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Prefatory Note

THE poems of Bernard, the Monk of Cluny, De Contemptu Mundi, is one of the most remarkable of the Latin hymns which Archbishop Trench first introduced to popular notice. In the year 1849, Trench published excerpts from the original poem of three thousand lines, and ten years later Dr. John Mason Neale translated a cento of these verses, and produced the hymn "Jerusalem the Golden," which, as Dr. Trench says "has won a place in the affections of Christian people as a priceless acquisition." The feeling of heavenly homesickness has never been expressed with more thrilling power of intensity than in this grand mediæval poem.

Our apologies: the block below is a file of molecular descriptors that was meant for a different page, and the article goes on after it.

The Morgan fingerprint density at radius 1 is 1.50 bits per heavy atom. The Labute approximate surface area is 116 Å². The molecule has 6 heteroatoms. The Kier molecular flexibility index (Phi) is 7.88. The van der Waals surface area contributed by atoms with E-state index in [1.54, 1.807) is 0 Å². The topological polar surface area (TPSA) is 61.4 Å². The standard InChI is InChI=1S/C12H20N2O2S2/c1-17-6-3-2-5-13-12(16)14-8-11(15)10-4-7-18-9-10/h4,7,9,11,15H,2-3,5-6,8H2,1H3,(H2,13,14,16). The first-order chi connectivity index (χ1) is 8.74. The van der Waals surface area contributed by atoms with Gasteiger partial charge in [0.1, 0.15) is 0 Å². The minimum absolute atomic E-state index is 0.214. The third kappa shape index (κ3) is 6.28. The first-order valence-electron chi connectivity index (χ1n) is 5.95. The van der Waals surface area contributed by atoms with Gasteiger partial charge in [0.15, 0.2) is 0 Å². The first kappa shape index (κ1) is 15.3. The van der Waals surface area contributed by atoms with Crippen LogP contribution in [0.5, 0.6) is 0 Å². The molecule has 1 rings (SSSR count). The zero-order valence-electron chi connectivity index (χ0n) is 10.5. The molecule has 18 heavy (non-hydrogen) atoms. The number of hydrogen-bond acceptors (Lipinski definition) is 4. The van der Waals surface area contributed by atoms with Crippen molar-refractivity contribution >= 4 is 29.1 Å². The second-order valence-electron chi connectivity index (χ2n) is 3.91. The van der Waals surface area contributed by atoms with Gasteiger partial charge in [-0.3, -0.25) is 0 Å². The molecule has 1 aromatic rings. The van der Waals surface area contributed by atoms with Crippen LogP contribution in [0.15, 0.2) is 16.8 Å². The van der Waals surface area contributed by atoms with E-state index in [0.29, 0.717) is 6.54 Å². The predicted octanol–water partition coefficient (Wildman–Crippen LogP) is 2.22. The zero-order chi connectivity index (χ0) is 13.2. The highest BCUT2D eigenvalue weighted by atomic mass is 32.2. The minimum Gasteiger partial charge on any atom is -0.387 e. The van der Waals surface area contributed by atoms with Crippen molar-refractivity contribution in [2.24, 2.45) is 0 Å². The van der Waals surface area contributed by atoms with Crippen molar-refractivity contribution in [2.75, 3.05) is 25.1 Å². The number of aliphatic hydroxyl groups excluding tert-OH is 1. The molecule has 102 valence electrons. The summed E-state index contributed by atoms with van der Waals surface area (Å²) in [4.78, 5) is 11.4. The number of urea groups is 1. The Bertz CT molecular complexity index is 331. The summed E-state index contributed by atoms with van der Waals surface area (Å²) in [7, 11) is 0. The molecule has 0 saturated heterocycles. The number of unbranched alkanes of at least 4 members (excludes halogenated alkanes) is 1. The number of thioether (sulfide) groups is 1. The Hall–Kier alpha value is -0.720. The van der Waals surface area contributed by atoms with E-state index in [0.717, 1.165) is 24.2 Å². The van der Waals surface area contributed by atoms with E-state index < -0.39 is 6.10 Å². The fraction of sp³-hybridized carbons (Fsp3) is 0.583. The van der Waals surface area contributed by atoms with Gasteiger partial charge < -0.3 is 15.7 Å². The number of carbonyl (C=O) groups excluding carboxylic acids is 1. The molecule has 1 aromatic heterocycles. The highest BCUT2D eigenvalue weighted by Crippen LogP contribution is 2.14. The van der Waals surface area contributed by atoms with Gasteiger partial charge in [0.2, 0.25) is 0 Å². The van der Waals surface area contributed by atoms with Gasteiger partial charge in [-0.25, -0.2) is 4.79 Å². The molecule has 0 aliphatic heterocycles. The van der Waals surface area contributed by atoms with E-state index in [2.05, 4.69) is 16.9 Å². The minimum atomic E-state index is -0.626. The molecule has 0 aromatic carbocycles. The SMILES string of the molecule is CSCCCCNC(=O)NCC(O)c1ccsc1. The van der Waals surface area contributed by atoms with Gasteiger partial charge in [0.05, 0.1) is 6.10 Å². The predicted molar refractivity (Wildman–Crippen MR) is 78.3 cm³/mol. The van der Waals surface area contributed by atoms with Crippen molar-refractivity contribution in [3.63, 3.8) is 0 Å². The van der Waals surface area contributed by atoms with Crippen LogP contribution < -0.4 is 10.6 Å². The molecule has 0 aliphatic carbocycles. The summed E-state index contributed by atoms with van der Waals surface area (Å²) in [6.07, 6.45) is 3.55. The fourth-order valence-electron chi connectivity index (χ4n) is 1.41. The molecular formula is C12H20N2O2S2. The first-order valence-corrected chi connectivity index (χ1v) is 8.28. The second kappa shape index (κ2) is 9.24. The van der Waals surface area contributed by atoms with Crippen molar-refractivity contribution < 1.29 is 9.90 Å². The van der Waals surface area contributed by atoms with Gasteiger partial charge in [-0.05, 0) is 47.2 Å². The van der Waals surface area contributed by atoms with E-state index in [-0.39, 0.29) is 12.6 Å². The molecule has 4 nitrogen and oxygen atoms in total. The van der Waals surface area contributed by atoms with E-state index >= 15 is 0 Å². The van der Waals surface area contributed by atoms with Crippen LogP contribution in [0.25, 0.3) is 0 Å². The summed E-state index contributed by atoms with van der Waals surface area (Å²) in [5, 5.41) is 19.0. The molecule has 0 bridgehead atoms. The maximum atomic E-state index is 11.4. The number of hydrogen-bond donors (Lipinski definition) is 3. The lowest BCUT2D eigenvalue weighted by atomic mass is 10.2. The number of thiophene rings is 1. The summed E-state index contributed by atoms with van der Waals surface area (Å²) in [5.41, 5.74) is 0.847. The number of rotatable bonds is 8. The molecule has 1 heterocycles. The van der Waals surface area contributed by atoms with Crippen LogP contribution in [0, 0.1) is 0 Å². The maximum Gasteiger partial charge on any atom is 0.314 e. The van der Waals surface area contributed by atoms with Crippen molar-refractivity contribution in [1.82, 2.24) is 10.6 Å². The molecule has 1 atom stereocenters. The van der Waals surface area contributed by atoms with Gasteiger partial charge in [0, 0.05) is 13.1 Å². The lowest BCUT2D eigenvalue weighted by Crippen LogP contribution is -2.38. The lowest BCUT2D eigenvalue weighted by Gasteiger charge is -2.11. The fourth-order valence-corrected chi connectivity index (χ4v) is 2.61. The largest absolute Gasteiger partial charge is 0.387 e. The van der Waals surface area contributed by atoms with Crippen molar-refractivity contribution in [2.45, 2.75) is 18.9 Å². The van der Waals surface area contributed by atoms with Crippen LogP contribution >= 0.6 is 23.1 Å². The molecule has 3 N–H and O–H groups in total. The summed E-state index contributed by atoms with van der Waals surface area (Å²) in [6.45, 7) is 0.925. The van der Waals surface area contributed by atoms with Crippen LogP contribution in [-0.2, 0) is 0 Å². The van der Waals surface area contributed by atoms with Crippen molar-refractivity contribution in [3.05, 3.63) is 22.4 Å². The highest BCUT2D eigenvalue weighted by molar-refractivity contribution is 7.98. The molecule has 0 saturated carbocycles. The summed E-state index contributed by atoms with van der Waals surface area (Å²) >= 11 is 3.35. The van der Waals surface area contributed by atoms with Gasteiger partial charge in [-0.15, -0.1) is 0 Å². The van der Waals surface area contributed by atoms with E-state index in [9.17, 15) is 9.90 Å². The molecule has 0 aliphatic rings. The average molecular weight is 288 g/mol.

Bernard, a monk of the celebrated Monastery of Cluny, under the Abbot Peter the Venerable, was born of English parents at the old seaport of Morlaix, in Brittany, and lived in the twelfth century. Thus being a contemporary of the greater Bernard, Abbot of Clairvaux. This is all we know of the author of the poem on Contempt of the World.

E. W.

Feast of St. Matthew.